A Radioactive Nightmare in Concord, Massachusetts
By Ed Ericson, Jr.
The waitress at the ice cream shop in Concord, Massachusetts was
surprised. A Superfund site? she asked, incredulous, on Main Street?
Not just a Superfund sitea Superfund site that a cleanup contractor
has dubbed near the tip of the peak in terms of [cleanup] difficulty.
A radioactive Superfund site.
Concord, the crucible of the American Revolution, where the shot
heard round the world rang out on April 19, 1775, is a Boston suburb
filled with professionals and stately homes. Tourists still come
to see the war sites, and to visit the bucolic Walden Pond that
Few know about the nuclear waste dump at 2229 Main Street. But this
shady burg of 15,000 residents quietly struggles with its legacy
as the maker of depleted uranium slugs for the U.S. militarys latest
wars. The soil more than a mile from the nuclear dump is radioactive.
A 1993 epidemiological study found the towns residents suffered
higher rates of cancer than the state average.
Today, atop and buried beneath a low hill above a cranberry bog,
more than 3,800 barrels of radioactive and toxic waste lie, subject
to a government-paid cleanup estimated to take 10 years and cost
at least $50 million.
The company responsible for most of the waste, Starmet, declared
bankruptcy in 2002. Massachusetts has sued Starmet and several
related companies to enforce state laws against radioactive dumping,
but so far has had little success on the legal front. The Environmental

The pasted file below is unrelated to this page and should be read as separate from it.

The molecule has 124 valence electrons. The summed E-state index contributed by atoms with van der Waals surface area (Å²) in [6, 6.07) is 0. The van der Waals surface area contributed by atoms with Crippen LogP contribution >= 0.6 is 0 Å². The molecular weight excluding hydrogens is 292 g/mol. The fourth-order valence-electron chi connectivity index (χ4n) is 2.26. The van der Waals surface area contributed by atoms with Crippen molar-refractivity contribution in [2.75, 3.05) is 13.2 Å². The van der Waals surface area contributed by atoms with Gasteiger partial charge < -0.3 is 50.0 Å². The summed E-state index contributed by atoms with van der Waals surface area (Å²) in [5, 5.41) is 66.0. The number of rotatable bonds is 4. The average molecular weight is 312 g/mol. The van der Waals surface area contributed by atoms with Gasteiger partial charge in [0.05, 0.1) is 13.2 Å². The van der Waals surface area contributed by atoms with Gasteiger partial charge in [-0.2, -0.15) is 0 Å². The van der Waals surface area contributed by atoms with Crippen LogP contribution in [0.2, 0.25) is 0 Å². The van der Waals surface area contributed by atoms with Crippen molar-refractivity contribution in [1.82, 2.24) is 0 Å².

Protection Agency (EPA) hastily concluded that Starmet was broke
and has made no move to charge it for the pending cleanup.
All of the people who benefited and made millions from the process
are not being tagged at all with the cleanup process, says Mark
Roberts, an environmental lawyer and member of Citizens Research
and Environmental Watch (CREW), a citizens group that has fought
to get the site cleaned up for more than 20 years.
Since 1958, Starmet (formerly known as Nuclear Metals) processed
depleted uranium into tank shells and armor for the U.S. Army, using
caustic acids, beryllium and other dangerous substances. From the
early 1970s until 1985, the company dumped depleted uranium into
an unlined lagoon on the property, sending a toxic plume of radiation,
heavy metals and solvents migrating into the groundwater, fouling
at least two wells. The company resisted pressure to clean up the
lagoon until 1997, when the pond was finally dug up and the soils
shipped to a low-level nuclear waste dump in Utah. That project was
costly, though, and the remediation company sued Starmet for unpaid
bills. Just about this time, military orders for depleted uranium
munitions stopped too. Starmet began to lose money.
In May 2001, Starmet officials illegally shipped 1,700 barrels of
depleted uranium greensalt from a company facility in Barnwell,
South Carolina to Concord. The cash-strapped company was cleaning
the South Carolina facility in preparation for sale, EPA documents
When Massachusetts health and environmental officials protested,
Starmets president, Robert Quinn, threatened to abandon the Concord
site and stick the state with the cost of cleanup. In 2002, after
the state forced bankrupt Starmet into receivership, according to